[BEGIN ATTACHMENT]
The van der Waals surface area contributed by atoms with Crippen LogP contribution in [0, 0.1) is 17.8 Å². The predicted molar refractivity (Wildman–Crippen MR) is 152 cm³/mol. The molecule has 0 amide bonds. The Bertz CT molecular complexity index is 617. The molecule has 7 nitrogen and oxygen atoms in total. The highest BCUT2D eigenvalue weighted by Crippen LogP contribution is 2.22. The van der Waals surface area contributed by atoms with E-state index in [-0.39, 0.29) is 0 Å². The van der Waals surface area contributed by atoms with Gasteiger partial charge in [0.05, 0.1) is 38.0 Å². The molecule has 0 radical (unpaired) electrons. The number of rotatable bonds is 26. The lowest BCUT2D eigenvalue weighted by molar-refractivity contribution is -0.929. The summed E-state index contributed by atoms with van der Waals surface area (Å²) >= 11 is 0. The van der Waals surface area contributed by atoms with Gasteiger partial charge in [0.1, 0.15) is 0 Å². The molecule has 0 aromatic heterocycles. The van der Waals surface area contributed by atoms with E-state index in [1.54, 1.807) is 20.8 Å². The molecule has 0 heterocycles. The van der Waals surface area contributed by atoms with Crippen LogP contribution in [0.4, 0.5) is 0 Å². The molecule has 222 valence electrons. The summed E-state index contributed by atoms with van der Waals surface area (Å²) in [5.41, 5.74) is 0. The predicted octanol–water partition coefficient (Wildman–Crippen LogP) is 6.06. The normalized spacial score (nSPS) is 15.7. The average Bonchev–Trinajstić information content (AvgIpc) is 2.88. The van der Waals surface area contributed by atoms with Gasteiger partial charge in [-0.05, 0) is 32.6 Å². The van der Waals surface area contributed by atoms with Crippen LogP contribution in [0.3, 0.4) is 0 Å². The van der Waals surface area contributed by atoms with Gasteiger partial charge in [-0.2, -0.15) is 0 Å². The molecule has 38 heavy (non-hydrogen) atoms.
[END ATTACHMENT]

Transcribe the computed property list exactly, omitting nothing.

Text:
The van der Waals surface area contributed by atoms with Crippen LogP contribution in [0, 0.1) is 17.8 Å². The predicted molar refractivity (Wildman–Crippen MR) is 152 cm³/mol. The molecule has 0 amide bonds. The Bertz CT molecular complexity index is 617. The molecule has 7 nitrogen and oxygen atoms in total. The highest BCUT2D eigenvalue weighted by Crippen LogP contribution is 2.22. The van der Waals surface area contributed by atoms with E-state index in [-0.39, 0.29) is 0 Å². The van der Waals surface area contributed by atoms with Gasteiger partial charge in [0.05, 0.1) is 38.0 Å². The molecule has 0 radical (unpaired) electrons. The number of rotatable bonds is 26. The lowest BCUT2D eigenvalue weighted by molar-refractivity contribution is -0.929. The summed E-state index contributed by atoms with van der Waals surface area (Å²) >= 11 is 0. The van der Waals surface area contributed by atoms with Gasteiger partial charge in [0.1, 0.15) is 0 Å². The molecule has 0 aromatic heterocycles. The van der Waals surface area contributed by atoms with E-state index in [1.54, 1.807) is 20.8 Å². The molecule has 0 heterocycles. The van der Waals surface area contributed by atoms with Crippen LogP contribution in [0.4, 0.5) is 0 Å². The molecule has 222 valence electrons. The summed E-state index contributed by atoms with van der Waals surface area (Å²) in [5.41, 5.74) is 0. The predicted octanol–water partition coefficient (Wildman–Crippen LogP) is 6.06. The normalized spacial score (nSPS) is 15.7. The average Bonchev–Trinajstić information content (AvgIpc) is 2.88. The van der Waals surface area contributed by atoms with Gasteiger partial charge in [-0.05, 0) is 32.6 Å². The van der Waals surface area contributed by atoms with Crippen LogP contribution in [0.3, 0.4) is 0 Å². The van der Waals surface area contributed by atoms with Gasteiger partial charge in [-0.2, -0.15) is 0 Å². The molecule has 38 heavy (non-hydrogen) atoms.